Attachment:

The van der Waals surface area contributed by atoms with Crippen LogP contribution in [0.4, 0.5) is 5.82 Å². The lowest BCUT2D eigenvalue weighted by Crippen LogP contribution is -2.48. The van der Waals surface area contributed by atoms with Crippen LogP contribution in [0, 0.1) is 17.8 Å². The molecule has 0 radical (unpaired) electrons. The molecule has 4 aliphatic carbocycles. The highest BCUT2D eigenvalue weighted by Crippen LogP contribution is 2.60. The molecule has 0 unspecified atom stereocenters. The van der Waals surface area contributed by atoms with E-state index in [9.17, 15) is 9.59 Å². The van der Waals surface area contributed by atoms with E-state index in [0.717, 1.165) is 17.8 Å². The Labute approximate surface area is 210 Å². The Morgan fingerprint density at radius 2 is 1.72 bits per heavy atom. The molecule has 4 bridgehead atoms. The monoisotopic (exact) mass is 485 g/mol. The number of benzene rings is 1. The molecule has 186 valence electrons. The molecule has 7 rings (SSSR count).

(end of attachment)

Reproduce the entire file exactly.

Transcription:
The van der Waals surface area contributed by atoms with Crippen LogP contribution in [0.4, 0.5) is 5.82 Å². The lowest BCUT2D eigenvalue weighted by Crippen LogP contribution is -2.48. The van der Waals surface area contributed by atoms with Crippen LogP contribution in [0, 0.1) is 17.8 Å². The molecule has 0 radical (unpaired) electrons. The molecule has 4 aliphatic carbocycles. The highest BCUT2D eigenvalue weighted by Crippen LogP contribution is 2.60. The molecule has 0 unspecified atom stereocenters. The van der Waals surface area contributed by atoms with E-state index in [9.17, 15) is 9.59 Å². The van der Waals surface area contributed by atoms with E-state index in [0.717, 1.165) is 17.8 Å². The Labute approximate surface area is 210 Å². The Morgan fingerprint density at radius 2 is 1.72 bits per heavy atom. The molecule has 4 bridgehead atoms. The monoisotopic (exact) mass is 485 g/mol. The number of benzene rings is 1. The molecule has 186 valence electrons. The molecule has 7 rings (SSSR count).